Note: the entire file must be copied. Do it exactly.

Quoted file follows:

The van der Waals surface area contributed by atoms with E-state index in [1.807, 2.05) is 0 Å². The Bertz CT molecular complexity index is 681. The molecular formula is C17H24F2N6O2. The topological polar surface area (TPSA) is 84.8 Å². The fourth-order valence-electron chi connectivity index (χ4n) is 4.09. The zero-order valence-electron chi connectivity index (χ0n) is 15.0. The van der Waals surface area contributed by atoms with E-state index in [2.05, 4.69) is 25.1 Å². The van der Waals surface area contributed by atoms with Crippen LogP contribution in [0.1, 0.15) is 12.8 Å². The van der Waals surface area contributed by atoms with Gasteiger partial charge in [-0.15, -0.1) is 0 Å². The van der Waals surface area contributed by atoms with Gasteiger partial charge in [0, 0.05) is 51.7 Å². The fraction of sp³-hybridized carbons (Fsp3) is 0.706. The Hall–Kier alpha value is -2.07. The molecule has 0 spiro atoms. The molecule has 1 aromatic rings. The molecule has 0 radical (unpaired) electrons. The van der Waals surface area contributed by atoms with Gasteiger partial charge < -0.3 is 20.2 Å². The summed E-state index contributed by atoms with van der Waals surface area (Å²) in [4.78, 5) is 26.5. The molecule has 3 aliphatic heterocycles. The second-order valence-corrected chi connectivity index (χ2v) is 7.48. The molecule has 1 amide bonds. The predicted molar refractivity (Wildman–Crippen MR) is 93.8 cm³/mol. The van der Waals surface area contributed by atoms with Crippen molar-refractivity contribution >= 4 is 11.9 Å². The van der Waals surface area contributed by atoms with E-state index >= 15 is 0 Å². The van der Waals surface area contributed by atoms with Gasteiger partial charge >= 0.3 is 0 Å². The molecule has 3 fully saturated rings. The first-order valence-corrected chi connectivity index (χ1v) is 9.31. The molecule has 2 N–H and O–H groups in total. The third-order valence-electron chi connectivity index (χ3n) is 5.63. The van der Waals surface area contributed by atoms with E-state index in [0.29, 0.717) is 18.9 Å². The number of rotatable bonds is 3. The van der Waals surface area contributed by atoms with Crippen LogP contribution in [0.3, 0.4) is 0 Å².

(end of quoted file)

The van der Waals surface area contributed by atoms with E-state index in [1.807, 2.05) is 0 Å². The Bertz CT molecular complexity index is 681. The molecular formula is C17H24F2N6O2. The topological polar surface area (TPSA) is 84.8 Å². The fourth-order valence-electron chi connectivity index (χ4n) is 4.09. The zero-order valence-electron chi connectivity index (χ0n) is 15.0. The van der Waals surface area contributed by atoms with E-state index in [2.05, 4.69) is 25.1 Å². The van der Waals surface area contributed by atoms with Crippen LogP contribution in [0.1, 0.15) is 12.8 Å². The van der Waals surface area contributed by atoms with Gasteiger partial charge in [-0.15, -0.1) is 0 Å². The van der Waals surface area contributed by atoms with Gasteiger partial charge in [0, 0.05) is 51.7 Å². The fraction of sp³-hybridized carbons (Fsp3) is 0.706. The Hall–Kier alpha value is -2.07. The molecule has 0 spiro atoms. The molecule has 1 aromatic rings. The molecule has 0 radical (unpaired) electrons. The van der Waals surface area contributed by atoms with Gasteiger partial charge < -0.3 is 20.2 Å². The summed E-state index contributed by atoms with van der Waals surface area (Å²) in [4.78, 5) is 26.5. The molecule has 3 aliphatic heterocycles. The second-order valence-corrected chi connectivity index (χ2v) is 7.48. The molecule has 1 amide bonds. The predicted molar refractivity (Wildman–Crippen MR) is 93.8 cm³/mol. The van der Waals surface area contributed by atoms with Crippen molar-refractivity contribution >= 4 is 11.9 Å². The van der Waals surface area contributed by atoms with E-state index >= 15 is 0 Å². The van der Waals surface area contributed by atoms with Gasteiger partial charge >= 0.3 is 0 Å². The molecule has 3 fully saturated rings. The first-order valence-corrected chi connectivity index (χ1v) is 9.31. The molecule has 2 N–H and O–H groups in total. The third-order valence-electron chi connectivity index (χ3n) is 5.63. The van der Waals surface area contributed by atoms with E-state index in [0.29, 0.717) is 18.9 Å². The number of rotatable bonds is 3. The van der Waals surface area contributed by atoms with Crippen LogP contribution in [0.3, 0.4) is 0 Å².